“By bringing all three industries together, it is possible to create greater engagement, more joint-up strategies and different propositions to attract the same audience.

“A lot of action for French brands around 2007 Rugby World Cup and the Uefa Euro 2016 will be built around where pop culture and sports activation connect.”

Value for Money

The sports sector in France has undergone significant change in the last decade or so, not least with the massive Qatari investment in Ligue 1’s Paris Saint-Germain raising the  profile of the whole top-tier football league. The country’s domestic rugby competitions have also benefitted from new levels of investment, which has seen its leading clubs constantly winning or challenging for European honours.

Add this to annual international events like Roland Garros and the Tour de France, which help define French sport in the eyes of the world, and there have seldom been more opportunities for brands to effectively communicate around French sports properties. 

And while media and sponsorship rights fees have inevitably increased, Boyer insists that sports properties are still worthy of investment. “Sure fees have increased, but the entire value proposition has improved. It is not a question of paying more for the same thing,” he said.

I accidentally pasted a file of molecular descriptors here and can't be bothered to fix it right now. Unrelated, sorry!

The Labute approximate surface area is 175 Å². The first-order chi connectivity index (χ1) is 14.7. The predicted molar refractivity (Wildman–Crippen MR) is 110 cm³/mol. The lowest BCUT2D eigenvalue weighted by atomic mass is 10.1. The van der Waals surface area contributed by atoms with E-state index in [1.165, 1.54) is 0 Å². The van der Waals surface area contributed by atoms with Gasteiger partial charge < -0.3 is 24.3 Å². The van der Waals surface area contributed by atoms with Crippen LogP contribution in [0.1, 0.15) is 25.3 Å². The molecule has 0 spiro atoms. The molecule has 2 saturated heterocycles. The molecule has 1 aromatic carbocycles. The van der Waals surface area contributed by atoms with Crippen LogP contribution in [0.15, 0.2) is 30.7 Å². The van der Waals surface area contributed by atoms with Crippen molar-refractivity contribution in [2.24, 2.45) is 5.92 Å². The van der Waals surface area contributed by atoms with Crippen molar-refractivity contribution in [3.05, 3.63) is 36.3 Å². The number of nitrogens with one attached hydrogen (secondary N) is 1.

“Rights-holders have worked hard to adapt to the needs of sponsors, because they too understand that they are now in the business of selling engagement and not eyeballs. As a result sponsors are willing to pay more for better access to content and stories and, as there is so much more in the transaction than ever before, the value has grown.

“Media investment in sport is always a driver, and the innovation of companies like Canal Plus across different platforms is opening up new ways for fans to consume sport and that creates opportunities for sports marketers.

Strong media brands are playing a role shaping the future of sports marketing.”

Boyer believes that the country’s calendar of annual national and international events, coupled to mega events such as the Euros and the recently announced Paris 2024 Olympic Games bid will all continued to galvanise sports marketing in the country.

“Big events provide a big opportunity. Brands want to be part of something that brings people together. Everybody is looking to do something big, and big events are naturally higher up the agendas of major corporations who want to be part of them,” he said.